What’s more, you don’t have to choose between a builder or an architect when it comes to creating your dream home. Pickell recommends that you can—and should—have both.
“The builder will work hand in hand with the architect to make sure there’s value in construction and design in each room, in every feature of the house,” he says.
Having an architect and builder on the same team is ideal. It ensures that each design change will adhere to a budget. Also, architects may not necessarily be aware of what construction costs are today, which is another reason why a builder on the team is simply invaluable.
Too often, an incredible design can be incredibly expensive and the plans literally get shelved and are never used. To avoid that scenario, Pickell recommends that you pick a builder whose value system is comparable to yours. A good builder will always be thinking about quality, cost, timing and service while working seamlessly with the architect for the ultimate goal of creating an amazing custom home for you and your family.
Incorporating timeless design into your dream home
A common question that arises during the homebuilding process is: what are the timeless—and timely—design features found in today’s custom built homes? According to Orren Pickell, the president and chief executive officer of Orren Pickell Building Group, it’s best to avoid trends when designing a home. It’s always good to look at the latest trends and perhaps garner an idea or two. But the important question to ask, says Pickell, is “How are you going to live in the house not only today but in the future?”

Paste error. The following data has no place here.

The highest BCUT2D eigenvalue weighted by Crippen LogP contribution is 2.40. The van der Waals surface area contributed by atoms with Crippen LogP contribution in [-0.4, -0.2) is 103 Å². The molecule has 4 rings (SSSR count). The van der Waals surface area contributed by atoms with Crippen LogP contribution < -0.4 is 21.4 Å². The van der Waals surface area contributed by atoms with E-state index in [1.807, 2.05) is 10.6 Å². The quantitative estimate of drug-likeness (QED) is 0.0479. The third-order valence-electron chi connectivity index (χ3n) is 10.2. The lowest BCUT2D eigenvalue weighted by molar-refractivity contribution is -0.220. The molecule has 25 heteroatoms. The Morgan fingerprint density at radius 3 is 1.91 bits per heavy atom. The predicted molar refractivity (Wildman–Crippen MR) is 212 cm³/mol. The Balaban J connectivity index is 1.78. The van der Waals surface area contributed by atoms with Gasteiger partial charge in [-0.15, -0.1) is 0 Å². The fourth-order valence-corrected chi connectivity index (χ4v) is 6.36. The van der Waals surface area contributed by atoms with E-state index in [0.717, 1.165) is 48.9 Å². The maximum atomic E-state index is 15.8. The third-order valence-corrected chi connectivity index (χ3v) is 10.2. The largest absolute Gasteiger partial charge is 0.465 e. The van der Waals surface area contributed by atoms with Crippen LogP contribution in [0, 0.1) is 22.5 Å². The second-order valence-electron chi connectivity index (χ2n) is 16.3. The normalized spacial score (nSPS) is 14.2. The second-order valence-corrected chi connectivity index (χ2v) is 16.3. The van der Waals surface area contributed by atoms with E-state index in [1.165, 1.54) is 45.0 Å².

In the past, kitchens were generally located in the back of a house. Today, the kitchen is the center of a home where everyone gathers. “That’s a lifestyle change,” says Pickell. Locating the master bedroom on the first floor is another lifestyle choice that’s becoming more and more popular. If you design a home knowing that you’ll want a first floor master suite in the years to come the process will be easier and more cost efficient. “A house that’s timeless should be designed that way,” adds Pickell.